Interventional radiology (IR) is a special sub-operation under general radiology. It is used to find, diagnose and treat a disease in almost every body system. The process of interventional radiology is very noninvasive to help with the recovery and outcome of the procedure. It utilizes x-rays, CT, ultrasound, MRI, and other modes of imaging in order to direct tools in the body as well as a variety of catheters, narrow tubes, so that incisions can be minimalized.
How it is Performed
Interventional Radiology is performed a number of ways depending on the organs or areas being checked. Through Angiography, radiologists look for abnormalities in blood vessels. If a narrow or blocked blood vessel is located through the angiograph test, a balloon angioplasty or stent placement can be performed to reopen the vessel using a balloon or metallic stent. Cholecystostomy is the placement of a tube into the gallbladder to remove infected bile in patients with cholecystitis. Interventional Radiologists also place tubes in the body to drain fluids; this process is called drain insertion. Embolization is used by blocking abnormal arteries or organs to subcutaneous. Chemoembolization is a form of embolization that blocks the artery after delivering cancer treatment directly to a tumor so that the blood flow does not “wash out” the chemotherapy. Radioembolization is another form of embolization that treats tumors with controlled radioactive microspheres of plastic or glass. Thrombolysis works to dissolve blood clots through mechanical and pharmaceutical technologies. Biopsies take tissue samples from interesting areas to test for pathological examinations. Radiofrequency ablation (RF/RFA) destroys tissues through extreme heat while cryoablation destroys tissues through the application of extreme cold. Line insertion is the management and vascular access of intravenous devices (IVs). IVC filters are the metallic filters placed in the inferior vena cavae to prevent the spread of deep venous thrombus. Vertebroplasty is the subcutaneous injection of bone cement in fractured vertebrae. Nephrostomy placement is the placement of a catheter to a kidney to drain urine; nephroureteral stents sre places through the ureter and into the bladder. Radiologically inserted gastronomy (RIG) is when a feeding tube is place either directly to the stomach or the small intestine through the skin. Dialysis access and related interventions are placements of catheters and revision/ thrombolysis of poorly functioning surgically placed AV fistulas and grafts. Placement of a Transjuglar Intrahepatic Porto-systemic Shunt (TIPS) is used to manage the status of patients with critical end-stage liver disease and portal hypertension. Biliary intervention is the use of catheters in the biliary system or the placement of permanent indwelling biliary stents to go decompress the biliary system and bypass biliary blocks. Endovenous laser treatment of varicose veins uses thin laser fibers to treat a venous insufficiency. These are all different kinds of noninvasive procedures classified as Interventional Radiology.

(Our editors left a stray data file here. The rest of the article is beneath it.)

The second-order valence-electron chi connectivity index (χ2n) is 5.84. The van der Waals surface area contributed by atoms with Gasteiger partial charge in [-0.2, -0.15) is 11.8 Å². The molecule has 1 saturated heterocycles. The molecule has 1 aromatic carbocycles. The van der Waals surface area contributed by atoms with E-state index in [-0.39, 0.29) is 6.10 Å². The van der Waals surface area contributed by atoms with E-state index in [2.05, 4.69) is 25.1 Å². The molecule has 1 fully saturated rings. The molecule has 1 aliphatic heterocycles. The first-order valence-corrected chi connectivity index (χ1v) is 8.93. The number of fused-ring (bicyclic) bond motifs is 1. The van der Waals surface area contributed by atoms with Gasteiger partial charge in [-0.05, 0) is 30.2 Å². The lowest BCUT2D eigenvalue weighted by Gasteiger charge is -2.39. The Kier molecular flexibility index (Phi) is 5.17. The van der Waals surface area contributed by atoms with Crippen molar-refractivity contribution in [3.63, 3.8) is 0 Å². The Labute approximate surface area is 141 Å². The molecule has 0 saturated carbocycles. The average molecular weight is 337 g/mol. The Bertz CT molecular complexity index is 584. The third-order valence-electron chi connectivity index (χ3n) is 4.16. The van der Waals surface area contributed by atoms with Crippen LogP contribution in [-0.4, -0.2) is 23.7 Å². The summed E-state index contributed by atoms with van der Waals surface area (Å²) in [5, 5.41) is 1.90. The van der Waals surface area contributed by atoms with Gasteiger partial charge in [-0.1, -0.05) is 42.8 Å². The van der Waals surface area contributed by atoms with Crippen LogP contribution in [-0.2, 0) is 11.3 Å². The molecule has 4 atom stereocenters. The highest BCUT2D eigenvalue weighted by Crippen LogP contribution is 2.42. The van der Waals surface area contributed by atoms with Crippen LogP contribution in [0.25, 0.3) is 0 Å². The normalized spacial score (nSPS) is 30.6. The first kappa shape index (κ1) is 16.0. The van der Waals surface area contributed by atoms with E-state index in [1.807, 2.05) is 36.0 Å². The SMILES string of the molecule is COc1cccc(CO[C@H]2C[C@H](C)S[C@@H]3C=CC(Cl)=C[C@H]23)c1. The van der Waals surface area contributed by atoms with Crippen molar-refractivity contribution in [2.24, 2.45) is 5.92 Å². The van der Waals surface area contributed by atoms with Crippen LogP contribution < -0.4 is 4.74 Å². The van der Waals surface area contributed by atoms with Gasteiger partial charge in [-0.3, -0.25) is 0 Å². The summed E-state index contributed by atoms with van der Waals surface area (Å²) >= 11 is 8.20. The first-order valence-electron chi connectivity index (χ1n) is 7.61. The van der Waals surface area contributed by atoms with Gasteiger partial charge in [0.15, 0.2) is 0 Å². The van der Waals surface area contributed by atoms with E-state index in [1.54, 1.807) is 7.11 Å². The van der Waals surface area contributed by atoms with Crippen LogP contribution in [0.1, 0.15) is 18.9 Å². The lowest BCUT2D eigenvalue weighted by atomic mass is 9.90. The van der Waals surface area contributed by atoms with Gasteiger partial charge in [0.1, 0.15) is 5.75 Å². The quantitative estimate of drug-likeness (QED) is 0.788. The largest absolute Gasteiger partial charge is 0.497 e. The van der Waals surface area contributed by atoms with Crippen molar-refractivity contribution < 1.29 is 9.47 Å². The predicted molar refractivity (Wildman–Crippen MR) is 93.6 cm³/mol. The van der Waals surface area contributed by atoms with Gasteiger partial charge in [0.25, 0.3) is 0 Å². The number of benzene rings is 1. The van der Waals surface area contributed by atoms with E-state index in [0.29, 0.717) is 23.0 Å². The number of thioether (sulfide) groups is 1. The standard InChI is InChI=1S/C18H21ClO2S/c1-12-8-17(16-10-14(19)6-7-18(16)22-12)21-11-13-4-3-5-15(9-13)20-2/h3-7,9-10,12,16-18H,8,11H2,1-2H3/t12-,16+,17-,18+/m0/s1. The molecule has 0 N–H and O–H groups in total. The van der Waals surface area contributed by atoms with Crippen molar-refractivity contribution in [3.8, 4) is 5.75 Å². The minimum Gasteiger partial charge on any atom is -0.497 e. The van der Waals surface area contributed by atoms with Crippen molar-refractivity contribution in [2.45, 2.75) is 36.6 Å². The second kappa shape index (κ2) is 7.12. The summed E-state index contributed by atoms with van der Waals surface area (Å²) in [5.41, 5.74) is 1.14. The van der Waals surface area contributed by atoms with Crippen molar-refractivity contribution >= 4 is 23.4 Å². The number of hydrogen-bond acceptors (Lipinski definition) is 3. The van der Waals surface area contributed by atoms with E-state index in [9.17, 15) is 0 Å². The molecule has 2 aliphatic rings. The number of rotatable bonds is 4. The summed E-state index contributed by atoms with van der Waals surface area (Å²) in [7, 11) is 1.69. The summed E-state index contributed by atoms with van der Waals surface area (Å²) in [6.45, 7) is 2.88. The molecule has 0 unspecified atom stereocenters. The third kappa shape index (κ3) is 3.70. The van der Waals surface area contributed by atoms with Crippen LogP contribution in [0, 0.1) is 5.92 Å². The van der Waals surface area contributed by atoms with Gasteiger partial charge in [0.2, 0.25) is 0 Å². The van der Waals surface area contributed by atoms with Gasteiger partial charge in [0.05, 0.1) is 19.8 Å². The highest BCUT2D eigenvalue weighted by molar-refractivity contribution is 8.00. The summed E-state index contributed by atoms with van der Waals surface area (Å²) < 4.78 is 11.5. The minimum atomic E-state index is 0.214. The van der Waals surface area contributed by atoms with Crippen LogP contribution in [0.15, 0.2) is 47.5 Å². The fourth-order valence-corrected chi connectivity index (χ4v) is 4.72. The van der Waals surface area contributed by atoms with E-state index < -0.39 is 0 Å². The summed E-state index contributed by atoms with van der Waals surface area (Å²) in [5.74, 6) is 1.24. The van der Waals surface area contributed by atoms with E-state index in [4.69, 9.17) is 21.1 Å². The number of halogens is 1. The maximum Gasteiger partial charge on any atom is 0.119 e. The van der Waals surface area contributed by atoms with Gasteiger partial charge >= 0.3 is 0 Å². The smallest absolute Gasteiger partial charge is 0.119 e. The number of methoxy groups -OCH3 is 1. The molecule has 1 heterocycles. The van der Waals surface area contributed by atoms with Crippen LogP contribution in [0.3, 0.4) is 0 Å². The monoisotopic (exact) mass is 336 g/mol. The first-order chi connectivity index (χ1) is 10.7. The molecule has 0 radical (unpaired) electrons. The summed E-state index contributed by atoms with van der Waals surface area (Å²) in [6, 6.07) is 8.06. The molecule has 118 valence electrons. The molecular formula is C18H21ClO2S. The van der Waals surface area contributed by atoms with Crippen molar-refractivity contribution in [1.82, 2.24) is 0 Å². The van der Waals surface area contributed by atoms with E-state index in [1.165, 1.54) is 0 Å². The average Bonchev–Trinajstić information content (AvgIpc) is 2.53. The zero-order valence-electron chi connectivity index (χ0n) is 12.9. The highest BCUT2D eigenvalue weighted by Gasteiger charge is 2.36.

Who May Need Interventional Radiology
There are a number of reasons why one may need access to interventional radiology; from simple procedures to extreme diseases or injuries. There are many vascular diseases that are treated trough IR. This includes Peripheral artery disease (PAD), the lack of a normal blood flow to the upper and lower parts of the body, which can be treated through stenting, angioplasty and mechanical atherectomy. Acut limb ischemia, the change in blood flow from an artery because of a blood clot or other, is another vascular diseases treated through catheter-directed thrombolysis (a form of IR). Oncologic diseases, such as Liver cancer, Kidney cancer, etc., can be treated through embolization and its sub-treatments. Certain Neurologic problems such as stroke, multiple sclerosis, and cartoid artery stenosis are treated because these patients are too weak or are poor candidates for an open surgery.
Organ Systems that Benefit from IR
Tools Used in Interventional Radiology
• Diagnostic angiographic catheters
• Micro catheters
• Drainage catheters
• Balloon catheters
• Central venous catheters
Image Caption: Treatment of CCSVI – endovascular angioplasty, balloon dilatation of stenosis of the left internal jugular vein. Credit: Sergei Gutnikov/Wikipedia